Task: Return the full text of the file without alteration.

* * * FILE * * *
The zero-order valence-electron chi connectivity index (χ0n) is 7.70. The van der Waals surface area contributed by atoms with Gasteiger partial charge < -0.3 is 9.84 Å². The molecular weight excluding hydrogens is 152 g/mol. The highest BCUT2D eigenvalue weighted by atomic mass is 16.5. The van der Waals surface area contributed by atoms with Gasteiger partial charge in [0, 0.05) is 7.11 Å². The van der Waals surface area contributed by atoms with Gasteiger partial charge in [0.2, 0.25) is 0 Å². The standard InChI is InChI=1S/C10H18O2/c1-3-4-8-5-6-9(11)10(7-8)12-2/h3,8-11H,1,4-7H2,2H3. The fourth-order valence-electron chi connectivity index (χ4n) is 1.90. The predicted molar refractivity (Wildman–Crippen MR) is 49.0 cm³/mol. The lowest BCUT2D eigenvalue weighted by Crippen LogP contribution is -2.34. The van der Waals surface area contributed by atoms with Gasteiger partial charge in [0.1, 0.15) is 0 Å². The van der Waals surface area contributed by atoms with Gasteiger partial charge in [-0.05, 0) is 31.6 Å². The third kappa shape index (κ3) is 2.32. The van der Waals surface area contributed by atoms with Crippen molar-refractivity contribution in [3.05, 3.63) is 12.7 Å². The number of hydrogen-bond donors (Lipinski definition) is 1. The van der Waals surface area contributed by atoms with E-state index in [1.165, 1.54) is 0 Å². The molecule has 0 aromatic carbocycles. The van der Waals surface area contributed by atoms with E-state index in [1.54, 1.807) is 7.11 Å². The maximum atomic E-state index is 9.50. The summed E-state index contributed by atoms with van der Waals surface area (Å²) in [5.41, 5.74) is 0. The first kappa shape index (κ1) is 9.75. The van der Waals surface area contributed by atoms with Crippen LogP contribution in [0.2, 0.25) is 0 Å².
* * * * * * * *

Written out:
The zero-order valence-electron chi connectivity index (χ0n) is 7.70. The van der Waals surface area contributed by atoms with Gasteiger partial charge < -0.3 is 9.84 Å². The molecular weight excluding hydrogens is 152 g/mol. The highest BCUT2D eigenvalue weighted by atomic mass is 16.5. The van der Waals surface area contributed by atoms with Gasteiger partial charge in [0, 0.05) is 7.11 Å². The van der Waals surface area contributed by atoms with Gasteiger partial charge in [0.2, 0.25) is 0 Å². The standard InChI is InChI=1S/C10H18O2/c1-3-4-8-5-6-9(11)10(7-8)12-2/h3,8-11H,1,4-7H2,2H3. The fourth-order valence-electron chi connectivity index (χ4n) is 1.90. The predicted molar refractivity (Wildman–Crippen MR) is 49.0 cm³/mol. The lowest BCUT2D eigenvalue weighted by Crippen LogP contribution is -2.34. The van der Waals surface area contributed by atoms with Gasteiger partial charge in [0.1, 0.15) is 0 Å². The van der Waals surface area contributed by atoms with Gasteiger partial charge in [-0.05, 0) is 31.6 Å². The third kappa shape index (κ3) is 2.32. The van der Waals surface area contributed by atoms with Crippen molar-refractivity contribution in [3.05, 3.63) is 12.7 Å². The number of hydrogen-bond donors (Lipinski definition) is 1. The van der Waals surface area contributed by atoms with E-state index in [1.165, 1.54) is 0 Å². The molecule has 0 aromatic carbocycles. The van der Waals surface area contributed by atoms with E-state index in [1.54, 1.807) is 7.11 Å². The maximum atomic E-state index is 9.50. The summed E-state index contributed by atoms with van der Waals surface area (Å²) in [5.41, 5.74) is 0. The first kappa shape index (κ1) is 9.75. The van der Waals surface area contributed by atoms with Crippen LogP contribution in [0.2, 0.25) is 0 Å².